How Much Can You Save with Device Refresh?

Managing the Changing IT Landscape: Device Refresh

Many IT organizations struggle to determine the value of employee device refresh. There’s the question of timing, whether driven by budget constraints or true necessity (or both). And then there’s the question of device security. Mix in BYOD use cases, and things get complicated.

An interactive tool with tangible results

I PC Refresh Estimator.jpgrecently designed a tool that is made to solve this problem. The Business Client Refresh ROI Estimator incorporates both traditional form factors (desktops and laptops) and new form factors (tablets and 2 in 1s), both BYOD and company-issued purchases, and provides an easy way to assess the value of refresh for IT, end users, and overall business productivity.

Developed with industry experts, this interactive tool is designed to help organizations determine the value of replacing aging PCs either by using pre-populated scenarios or by plugging in their own unique data.

Users can customize device analysis, explore the impact of increasing mobility, view a current-versus-future scenario, or even alter IT operations and other variables to fine-tune results. And finally, the tool delivers a report to document each scenario.

The Goal: Balancing cost and value

I learned a ton during the development process with this tool. When it comes to upgrading devices, there are many critical factors that can have a significant impact on ROI. What any business wants to know is simply, will it be worth it?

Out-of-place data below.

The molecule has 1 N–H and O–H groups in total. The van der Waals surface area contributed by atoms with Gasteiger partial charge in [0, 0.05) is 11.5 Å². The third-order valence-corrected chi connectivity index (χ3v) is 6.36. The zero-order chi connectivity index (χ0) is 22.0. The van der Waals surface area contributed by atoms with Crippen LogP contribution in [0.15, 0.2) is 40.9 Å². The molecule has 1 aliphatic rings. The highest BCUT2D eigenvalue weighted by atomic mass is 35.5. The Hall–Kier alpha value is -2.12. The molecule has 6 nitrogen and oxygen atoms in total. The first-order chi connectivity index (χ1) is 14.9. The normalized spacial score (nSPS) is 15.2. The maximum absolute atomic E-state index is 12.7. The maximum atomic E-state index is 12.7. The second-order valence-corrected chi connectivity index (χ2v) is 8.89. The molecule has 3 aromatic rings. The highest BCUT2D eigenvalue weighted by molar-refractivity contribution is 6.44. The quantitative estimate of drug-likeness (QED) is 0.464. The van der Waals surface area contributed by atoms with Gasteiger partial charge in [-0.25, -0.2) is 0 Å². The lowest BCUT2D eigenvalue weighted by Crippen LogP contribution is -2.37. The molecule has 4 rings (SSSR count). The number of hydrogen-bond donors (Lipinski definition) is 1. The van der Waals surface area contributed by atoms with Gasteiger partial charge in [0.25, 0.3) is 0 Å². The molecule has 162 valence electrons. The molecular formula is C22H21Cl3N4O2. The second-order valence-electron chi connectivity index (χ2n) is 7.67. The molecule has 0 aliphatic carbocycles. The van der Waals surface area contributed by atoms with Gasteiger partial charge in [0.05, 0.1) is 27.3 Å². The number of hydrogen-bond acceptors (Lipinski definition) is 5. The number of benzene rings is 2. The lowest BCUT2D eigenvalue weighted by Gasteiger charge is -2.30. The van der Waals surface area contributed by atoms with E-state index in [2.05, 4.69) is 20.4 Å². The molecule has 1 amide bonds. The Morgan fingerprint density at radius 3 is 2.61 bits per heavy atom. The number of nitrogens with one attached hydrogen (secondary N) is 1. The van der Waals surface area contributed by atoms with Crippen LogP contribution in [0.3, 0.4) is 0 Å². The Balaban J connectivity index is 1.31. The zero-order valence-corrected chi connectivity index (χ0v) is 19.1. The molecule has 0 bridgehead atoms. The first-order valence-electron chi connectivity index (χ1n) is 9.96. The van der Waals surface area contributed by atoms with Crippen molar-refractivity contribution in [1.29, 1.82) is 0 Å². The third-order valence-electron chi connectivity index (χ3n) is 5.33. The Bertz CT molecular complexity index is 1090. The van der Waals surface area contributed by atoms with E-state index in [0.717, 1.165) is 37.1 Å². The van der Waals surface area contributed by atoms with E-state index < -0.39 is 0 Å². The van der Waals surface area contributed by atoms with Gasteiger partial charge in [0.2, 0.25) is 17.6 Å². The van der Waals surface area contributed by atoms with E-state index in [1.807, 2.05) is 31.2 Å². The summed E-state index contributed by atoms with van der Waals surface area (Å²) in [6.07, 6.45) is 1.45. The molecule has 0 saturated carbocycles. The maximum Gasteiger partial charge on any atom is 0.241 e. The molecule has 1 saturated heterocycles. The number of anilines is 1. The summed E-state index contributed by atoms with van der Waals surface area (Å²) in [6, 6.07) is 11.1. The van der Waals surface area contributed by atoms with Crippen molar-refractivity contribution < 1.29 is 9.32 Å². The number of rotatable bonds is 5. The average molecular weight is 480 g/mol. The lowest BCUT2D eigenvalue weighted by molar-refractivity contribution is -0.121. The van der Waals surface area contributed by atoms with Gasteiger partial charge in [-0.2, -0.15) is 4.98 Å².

I discovered that while productivity was one of the factors important to users and business stakeholders, it was difficult to quantify. As a result, IT organizations focused most of their analysis and decisions around total cost of ownership (TCO) versus ROI. And the result was suboptimal business decisions.

With the tool, we thought it was important to incorporate the three primary cost and value categories, which are the largest contributors of both TCO and ROI over the life cycle of a device:

  1. Direct IT costs –These are the direct business costs of device life-cycle management, from purchase and delivery to infrastructure, security, support, repair, and replacement.
  2. End-user costs – These are the indirect business costs representing the time end users spend troubleshooting or fixing older devices, or even learning a new device.
  3. Productivity gains – This is the value of additional productivity time gained by users after upgrading to higher-performance devices or devices that increase employee mobility.

One of my favorite studies was one I uncovered about productivity at Facebook. If an employee calls the help desk more than twice on any given issue, the device gets replaced—no questions asked. It’s all about keeping users productive. Check out the CIO Journal blog: “Facebook CIO Doesn’t Waste Time

Eliminating the guesswork

When IT organizations can strike a balance between cost and business value during refresh, it equals success. The Business Client Refresh ROI Estimator takes the guesswork out of the process by letting users plug in very specific details.

PC Refresh Estimator inputs.JPG

In addition to basics like number of devices and CPU type,
users can modify other key factors that play a big role in ROI.

  • Device age
  • Usage model
  • Employee mobility
  • Device management model

Be sure to check out the tool, let me know what you think, ask questions, and share your insights. I’m really excited about this, and I look forward to hearing how it works for you.

#ITCenter #ROI